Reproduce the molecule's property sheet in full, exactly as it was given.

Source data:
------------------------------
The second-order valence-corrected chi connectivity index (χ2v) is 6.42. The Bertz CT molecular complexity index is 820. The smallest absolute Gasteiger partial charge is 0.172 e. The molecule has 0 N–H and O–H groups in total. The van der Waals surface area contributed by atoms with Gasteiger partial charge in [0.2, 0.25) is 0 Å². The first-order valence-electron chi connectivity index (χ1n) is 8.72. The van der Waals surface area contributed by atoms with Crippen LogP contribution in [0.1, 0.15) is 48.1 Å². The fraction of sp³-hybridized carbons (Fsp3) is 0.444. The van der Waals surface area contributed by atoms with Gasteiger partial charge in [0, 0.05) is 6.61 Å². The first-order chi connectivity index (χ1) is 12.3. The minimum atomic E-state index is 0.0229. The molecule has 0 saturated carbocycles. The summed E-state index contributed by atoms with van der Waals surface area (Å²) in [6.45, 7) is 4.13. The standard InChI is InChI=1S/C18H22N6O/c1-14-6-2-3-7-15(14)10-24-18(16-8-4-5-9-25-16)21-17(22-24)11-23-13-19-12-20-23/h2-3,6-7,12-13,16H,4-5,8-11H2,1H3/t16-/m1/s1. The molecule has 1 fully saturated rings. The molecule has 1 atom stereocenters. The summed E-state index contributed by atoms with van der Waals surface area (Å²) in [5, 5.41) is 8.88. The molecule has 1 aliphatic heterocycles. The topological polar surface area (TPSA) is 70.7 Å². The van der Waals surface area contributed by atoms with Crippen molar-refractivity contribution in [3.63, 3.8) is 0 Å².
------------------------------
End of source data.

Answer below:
The second-order valence-corrected chi connectivity index (χ2v) is 6.42. The Bertz CT molecular complexity index is 820. The smallest absolute Gasteiger partial charge is 0.172 e. The molecule has 0 N–H and O–H groups in total. The van der Waals surface area contributed by atoms with Gasteiger partial charge in [0.2, 0.25) is 0 Å². The first-order valence-electron chi connectivity index (χ1n) is 8.72. The van der Waals surface area contributed by atoms with Crippen LogP contribution in [0.1, 0.15) is 48.1 Å². The fraction of sp³-hybridized carbons (Fsp3) is 0.444. The van der Waals surface area contributed by atoms with Gasteiger partial charge in [0, 0.05) is 6.61 Å². The first-order chi connectivity index (χ1) is 12.3. The minimum atomic E-state index is 0.0229. The molecule has 0 saturated carbocycles. The summed E-state index contributed by atoms with van der Waals surface area (Å²) in [6.45, 7) is 4.13. The standard InChI is InChI=1S/C18H22N6O/c1-14-6-2-3-7-15(14)10-24-18(16-8-4-5-9-25-16)21-17(22-24)11-23-13-19-12-20-23/h2-3,6-7,12-13,16H,4-5,8-11H2,1H3/t16-/m1/s1. The molecule has 1 fully saturated rings. The molecule has 1 atom stereocenters. The summed E-state index contributed by atoms with van der Waals surface area (Å²) in [5, 5.41) is 8.88. The molecule has 1 aliphatic heterocycles. The topological polar surface area (TPSA) is 70.7 Å². The van der Waals surface area contributed by atoms with Crippen molar-refractivity contribution in [3.63, 3.8) is 0 Å².